Last year I had the great privilege to launch the OECD report on The Future of Productivity. This report, and subsequent work undertaken for this year’s Ministerial Council Meeting, including the “Productivity-Inclusiveness Nexus” report, provided some answers. For example, reforms that empower individuals to fulfil their productive potential, through better access to quality education, healthcare or infrastructure, are clearly helpful for raising productivity in an inclusive way. But the work so far has raised even more questions. These questions launched a lively debate in all our capitals. For example:
 

  • Why are the frontier firms “pulling away” from the rest? 
     
  • What role does market power play in explaining this trend? 
     
  • What, if anything, are the mechanisms linking the decades-old trend towards greater income inequality and the more recent productivity growth slowdown?
     
  • Why do we see such differences in productivity performance in different regions of the same countries?
     
  • When will digitalisation bear fruit and deliver the productivity gains so long anticipated?


As you know, such questions were at the heart of our discussions at the recent Ministerial Council Meeting, but for the most part, the task of finding the answers remains before us.

 

This is precisely why we have launched the Global Forum on Productivity, with the generous support of many of you. Through this forum, we are joining forces with all of you to share practices and undertake coordinated research to identify policies that work. The forum is both in person, at events like this one, and virtual: a new website has been launched at oe.cd/gfp. The challenges that we face cannot be solved in two days. However, looking through the list of participants and reviewing the agenda, I feel that we are already making progress. And so a special thanks to Portugal, and particularly to you, Minister Centeno, for making this event possible.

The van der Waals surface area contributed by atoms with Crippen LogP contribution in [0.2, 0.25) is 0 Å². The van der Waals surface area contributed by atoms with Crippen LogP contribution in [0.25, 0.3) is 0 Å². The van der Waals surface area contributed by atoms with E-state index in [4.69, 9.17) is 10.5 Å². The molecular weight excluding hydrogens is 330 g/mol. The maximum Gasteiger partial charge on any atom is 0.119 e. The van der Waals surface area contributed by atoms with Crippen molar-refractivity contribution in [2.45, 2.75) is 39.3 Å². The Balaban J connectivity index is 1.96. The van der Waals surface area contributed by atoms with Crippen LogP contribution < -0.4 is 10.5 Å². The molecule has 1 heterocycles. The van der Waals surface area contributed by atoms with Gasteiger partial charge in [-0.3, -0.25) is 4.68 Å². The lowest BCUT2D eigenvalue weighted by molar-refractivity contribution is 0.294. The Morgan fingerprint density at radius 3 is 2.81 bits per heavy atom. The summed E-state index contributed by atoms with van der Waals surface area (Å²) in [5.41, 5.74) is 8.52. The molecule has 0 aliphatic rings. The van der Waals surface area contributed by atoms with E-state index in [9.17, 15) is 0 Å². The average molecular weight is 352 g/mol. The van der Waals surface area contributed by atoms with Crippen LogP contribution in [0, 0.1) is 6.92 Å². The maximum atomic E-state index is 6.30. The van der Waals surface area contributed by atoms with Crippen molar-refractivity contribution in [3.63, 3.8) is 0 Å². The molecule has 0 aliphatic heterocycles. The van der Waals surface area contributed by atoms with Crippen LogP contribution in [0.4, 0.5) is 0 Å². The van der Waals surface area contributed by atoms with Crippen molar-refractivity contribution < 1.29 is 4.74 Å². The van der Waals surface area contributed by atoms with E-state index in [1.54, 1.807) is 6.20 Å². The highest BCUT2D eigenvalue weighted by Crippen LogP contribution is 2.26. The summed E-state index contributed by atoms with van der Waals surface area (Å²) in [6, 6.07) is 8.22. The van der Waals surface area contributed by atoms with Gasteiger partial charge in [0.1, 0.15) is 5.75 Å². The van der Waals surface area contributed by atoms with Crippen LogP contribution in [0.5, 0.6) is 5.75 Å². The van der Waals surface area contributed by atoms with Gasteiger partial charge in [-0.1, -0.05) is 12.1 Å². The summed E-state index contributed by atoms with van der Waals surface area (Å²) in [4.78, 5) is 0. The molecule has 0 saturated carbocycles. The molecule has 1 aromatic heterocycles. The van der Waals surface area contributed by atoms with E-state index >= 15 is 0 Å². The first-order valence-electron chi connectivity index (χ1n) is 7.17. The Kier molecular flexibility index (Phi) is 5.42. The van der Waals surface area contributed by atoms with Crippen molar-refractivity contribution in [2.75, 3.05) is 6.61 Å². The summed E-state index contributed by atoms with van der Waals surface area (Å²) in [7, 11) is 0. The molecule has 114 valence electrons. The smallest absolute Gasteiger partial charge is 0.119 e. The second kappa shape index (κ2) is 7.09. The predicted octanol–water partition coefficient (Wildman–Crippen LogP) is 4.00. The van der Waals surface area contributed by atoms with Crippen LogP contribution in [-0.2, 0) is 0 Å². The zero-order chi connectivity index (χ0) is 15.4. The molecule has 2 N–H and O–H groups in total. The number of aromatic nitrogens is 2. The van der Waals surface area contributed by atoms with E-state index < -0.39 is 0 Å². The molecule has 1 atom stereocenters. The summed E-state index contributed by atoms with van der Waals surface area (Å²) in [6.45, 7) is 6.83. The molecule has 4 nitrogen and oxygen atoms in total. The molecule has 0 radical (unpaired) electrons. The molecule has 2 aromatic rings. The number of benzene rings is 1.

Indeed, before closing I would say a few words about Portugal and how it may offer lessons for others for working with the OECD to deliver a more dynamic and productive economy.

 

Portugal was of course badly hit by the crisis, with unemployment reaching a shocking 17.3%, at its peak. But a comprehensive set of labour market reforms was introduced, and an OECD report that will be launched later this year shows that these reforms have made growth more job-rich than it would have been otherwise.

 

We are also currently working together with the Portuguese authorities on a competition assessment review of the professions and of transport regulation. This will use the OECD’s Competition Assessment Toolkit to review all relevant laws and regulations line by line and make recommendations for improvements. In addition, we have begun a diagnosis of skills gaps in Portugal. Both initiatives will contribute to improving Portugal’s productivity, which remains nearly 40% below the average in the euro area.

 

Clearly, Portugal still bears scars from the crisis and still faces many policy challenges. But as the Portuguese case shows, the OECD is always there for its members to help assess their policy performance and assist in designing and implementing better policies for better lives.

 

I urge you, dear Minister, Ladies and Gentlemen, to keep that in mind as you continue your important discussions today.